By Sallie James
The city has asked a federal court to dismiss a lawsuit that claims Boca Raton officials improperly created a special zoning classification to allow construction of a synagogue on the barrier island.
The court action is the latest development in an ongoing controversy surrounding plans by Chabad of East Boca to build an 18,000-square-foot synagogue and Israel museum at 770 E. Palmetto Park Road. In May 2015, the city voted to allow Chabad to build a structure that exceeded the 30-foot limit allowed by city code and rise to a height of 40 feet, 8 inches.
City spokeswoman Chrissy Biagiotti declined comment, citing ongoing litigation.
The newest motion, filed on March 8 by the city and joined by Chabad, urges the court to dismiss the lawsuit filed by residents Gerald Gagliardi and Kathleen MacDougall. The motion says the city’s actions have “a secular purpose,” “a neutral effect on religion” and “do not excessively entangle government with religion.”
Gagliardi and MacDougall sued the city on Feb. 4 in federal court seeking to bar the project’s construction. The federal lawsuit claims the pair’s rights to equal protection were violated when the city created a zoning classification that paved the way for the synagogue’s construction, and accuses the city of holding “secret internal and nonpublic discussions” to allow the project.
Their lawsuit, filed by lawyer Arthur Koski, who is also interim executive director of the Greater Boca Raton Beach and Park District, seeks costs, attorney fees and compensatory and punitive damages.
Opponents insist the project, especially the museum, will snarl traffic in an already congested area and claim the increased height of the building will mar the area’s ambience.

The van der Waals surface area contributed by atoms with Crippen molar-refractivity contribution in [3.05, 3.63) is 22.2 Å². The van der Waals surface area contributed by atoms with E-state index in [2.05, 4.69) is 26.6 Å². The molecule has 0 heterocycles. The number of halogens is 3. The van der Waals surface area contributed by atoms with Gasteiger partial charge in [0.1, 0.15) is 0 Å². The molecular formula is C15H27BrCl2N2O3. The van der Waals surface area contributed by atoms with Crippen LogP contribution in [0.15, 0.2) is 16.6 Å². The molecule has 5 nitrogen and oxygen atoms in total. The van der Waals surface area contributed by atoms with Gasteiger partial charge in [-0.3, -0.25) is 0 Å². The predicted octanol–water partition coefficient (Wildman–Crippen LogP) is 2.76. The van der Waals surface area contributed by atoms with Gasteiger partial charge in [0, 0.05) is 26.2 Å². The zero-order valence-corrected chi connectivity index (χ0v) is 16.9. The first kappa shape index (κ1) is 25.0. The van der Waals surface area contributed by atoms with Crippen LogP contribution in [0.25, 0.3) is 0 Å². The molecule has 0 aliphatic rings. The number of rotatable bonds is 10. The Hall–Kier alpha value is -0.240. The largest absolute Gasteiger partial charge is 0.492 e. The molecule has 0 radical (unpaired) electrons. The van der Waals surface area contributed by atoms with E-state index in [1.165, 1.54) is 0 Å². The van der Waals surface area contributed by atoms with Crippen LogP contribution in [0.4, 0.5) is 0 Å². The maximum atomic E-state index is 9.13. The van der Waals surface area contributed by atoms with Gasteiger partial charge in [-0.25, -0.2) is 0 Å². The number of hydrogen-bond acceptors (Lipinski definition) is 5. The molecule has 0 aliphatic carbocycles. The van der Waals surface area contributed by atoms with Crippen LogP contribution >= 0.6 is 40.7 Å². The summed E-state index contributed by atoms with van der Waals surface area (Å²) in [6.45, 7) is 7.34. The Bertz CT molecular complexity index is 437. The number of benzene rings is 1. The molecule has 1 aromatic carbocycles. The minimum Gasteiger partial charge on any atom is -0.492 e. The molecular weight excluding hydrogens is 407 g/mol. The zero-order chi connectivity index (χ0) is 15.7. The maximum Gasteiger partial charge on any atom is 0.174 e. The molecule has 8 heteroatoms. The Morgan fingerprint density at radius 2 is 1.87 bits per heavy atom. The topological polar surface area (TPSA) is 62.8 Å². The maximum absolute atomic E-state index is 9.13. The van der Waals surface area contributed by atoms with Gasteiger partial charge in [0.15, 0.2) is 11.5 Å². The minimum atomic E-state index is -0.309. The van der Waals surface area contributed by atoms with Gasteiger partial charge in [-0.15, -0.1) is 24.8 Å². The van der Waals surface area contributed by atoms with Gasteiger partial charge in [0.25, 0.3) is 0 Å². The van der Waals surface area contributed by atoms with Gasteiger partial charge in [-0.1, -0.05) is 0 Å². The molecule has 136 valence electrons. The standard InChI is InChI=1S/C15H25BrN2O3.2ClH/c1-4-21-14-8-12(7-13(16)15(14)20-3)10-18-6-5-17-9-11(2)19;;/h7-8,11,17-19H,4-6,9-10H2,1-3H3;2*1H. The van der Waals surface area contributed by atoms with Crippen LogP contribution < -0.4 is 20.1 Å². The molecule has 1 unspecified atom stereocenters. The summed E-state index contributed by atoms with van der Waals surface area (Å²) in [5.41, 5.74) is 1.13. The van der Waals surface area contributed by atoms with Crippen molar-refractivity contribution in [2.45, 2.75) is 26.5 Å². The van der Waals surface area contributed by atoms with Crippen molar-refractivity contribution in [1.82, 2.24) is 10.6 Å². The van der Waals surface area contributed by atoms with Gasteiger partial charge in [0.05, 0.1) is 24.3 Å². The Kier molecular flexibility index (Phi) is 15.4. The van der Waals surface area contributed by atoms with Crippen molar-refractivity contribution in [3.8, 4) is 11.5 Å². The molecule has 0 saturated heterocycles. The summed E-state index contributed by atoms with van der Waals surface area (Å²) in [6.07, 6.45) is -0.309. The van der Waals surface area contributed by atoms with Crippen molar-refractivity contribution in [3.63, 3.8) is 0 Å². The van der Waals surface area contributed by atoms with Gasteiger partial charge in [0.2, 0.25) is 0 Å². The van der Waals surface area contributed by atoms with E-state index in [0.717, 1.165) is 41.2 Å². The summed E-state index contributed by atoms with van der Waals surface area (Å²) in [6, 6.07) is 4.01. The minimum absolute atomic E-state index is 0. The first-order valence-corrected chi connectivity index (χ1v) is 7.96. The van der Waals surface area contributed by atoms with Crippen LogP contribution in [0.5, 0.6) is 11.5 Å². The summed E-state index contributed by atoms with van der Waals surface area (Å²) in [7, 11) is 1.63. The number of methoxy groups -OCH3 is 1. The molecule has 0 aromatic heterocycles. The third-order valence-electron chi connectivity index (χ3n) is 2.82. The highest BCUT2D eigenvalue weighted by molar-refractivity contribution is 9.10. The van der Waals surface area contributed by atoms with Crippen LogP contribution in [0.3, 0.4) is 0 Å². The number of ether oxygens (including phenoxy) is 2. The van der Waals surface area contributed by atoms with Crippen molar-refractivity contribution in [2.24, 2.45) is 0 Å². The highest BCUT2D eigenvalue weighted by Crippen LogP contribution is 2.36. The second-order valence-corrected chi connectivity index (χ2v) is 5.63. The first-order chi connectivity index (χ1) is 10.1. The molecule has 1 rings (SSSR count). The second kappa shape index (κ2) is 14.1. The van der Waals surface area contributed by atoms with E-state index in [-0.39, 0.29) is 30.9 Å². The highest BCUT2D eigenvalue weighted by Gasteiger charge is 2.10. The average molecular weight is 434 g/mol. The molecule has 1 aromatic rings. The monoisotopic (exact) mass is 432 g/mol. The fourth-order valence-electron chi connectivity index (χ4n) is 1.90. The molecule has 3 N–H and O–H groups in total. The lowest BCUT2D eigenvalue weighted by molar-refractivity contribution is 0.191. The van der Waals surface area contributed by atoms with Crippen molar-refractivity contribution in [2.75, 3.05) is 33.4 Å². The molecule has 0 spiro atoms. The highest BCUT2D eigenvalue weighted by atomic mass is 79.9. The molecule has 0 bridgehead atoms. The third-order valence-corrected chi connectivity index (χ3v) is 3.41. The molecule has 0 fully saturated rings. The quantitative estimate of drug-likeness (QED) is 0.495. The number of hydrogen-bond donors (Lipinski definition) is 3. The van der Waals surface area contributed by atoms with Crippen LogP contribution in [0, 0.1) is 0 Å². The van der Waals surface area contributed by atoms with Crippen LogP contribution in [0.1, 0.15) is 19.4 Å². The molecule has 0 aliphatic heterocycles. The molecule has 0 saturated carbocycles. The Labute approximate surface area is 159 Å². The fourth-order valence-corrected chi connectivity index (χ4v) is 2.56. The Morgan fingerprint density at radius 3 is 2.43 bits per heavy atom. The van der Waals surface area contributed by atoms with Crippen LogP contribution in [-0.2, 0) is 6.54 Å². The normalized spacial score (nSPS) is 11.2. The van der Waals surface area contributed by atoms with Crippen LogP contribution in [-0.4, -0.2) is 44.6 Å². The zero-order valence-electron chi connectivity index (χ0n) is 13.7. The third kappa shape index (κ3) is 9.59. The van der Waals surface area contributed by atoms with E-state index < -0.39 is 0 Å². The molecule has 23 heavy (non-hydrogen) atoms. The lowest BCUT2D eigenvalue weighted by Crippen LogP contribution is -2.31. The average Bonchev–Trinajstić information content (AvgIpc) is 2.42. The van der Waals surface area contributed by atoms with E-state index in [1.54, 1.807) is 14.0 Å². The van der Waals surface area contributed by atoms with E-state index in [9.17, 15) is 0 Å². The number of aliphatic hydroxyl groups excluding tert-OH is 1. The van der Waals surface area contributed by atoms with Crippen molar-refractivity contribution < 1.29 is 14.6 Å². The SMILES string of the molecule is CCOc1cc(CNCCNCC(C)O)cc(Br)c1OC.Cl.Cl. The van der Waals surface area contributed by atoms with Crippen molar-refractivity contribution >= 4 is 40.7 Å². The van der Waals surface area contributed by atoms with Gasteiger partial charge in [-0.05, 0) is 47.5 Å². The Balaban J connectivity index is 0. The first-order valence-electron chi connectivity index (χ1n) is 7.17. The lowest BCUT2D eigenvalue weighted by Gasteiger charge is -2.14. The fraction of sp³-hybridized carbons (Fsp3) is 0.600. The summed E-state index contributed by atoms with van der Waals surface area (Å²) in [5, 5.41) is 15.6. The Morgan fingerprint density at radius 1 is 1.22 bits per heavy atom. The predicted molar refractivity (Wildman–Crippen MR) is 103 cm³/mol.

Proponents say the project will increase area property values and disagree that traffic will worsen, noting that congregants walk to services.
The motion to dismiss states there was no violation of the equal protection clause because the city’s actions were “rationally related to a legitimate government purpose” and because the plaintiffs failed to identify “similarly situated persons.”
It further states that Gagliardi and MacDougall’s lawsuit fails to identify an “unconstitutional custom or policy” by the city or any basis for compensatory and punitive damages.
The motion notes that the Establishment Clause of the Constitution prohibits government from promoting or affiliating with any religious organization and concludes that the city’s actions “easily fit within the ‘tension’ created by the ‘establishment’ clause and the ‘free exercise’ clause of the First Amendment.”
The related motion to dismiss filed by Chabad states that Gagliardi and MacDougall have no standing to file their lawsuit, have not sufficiently proved they suffered personal injury and failed to state an equal protection claim.
Rabbi Ruvi New has said repeatedly his congregation will not be deterred.
“We are moving forward with our campaign and excited to be part of the growth and development in east Boca,” New said.
Boca Raton Deputy Mayor Robert Weinroth said Koski’s participation in the lawsuit “is problematic while [the council and the beach and park district] are trying to work together.”
Taxes from the beach and park district pay for operating and maintaining some city parks and facilities and also finance some capital projects. Ú
By Sallie James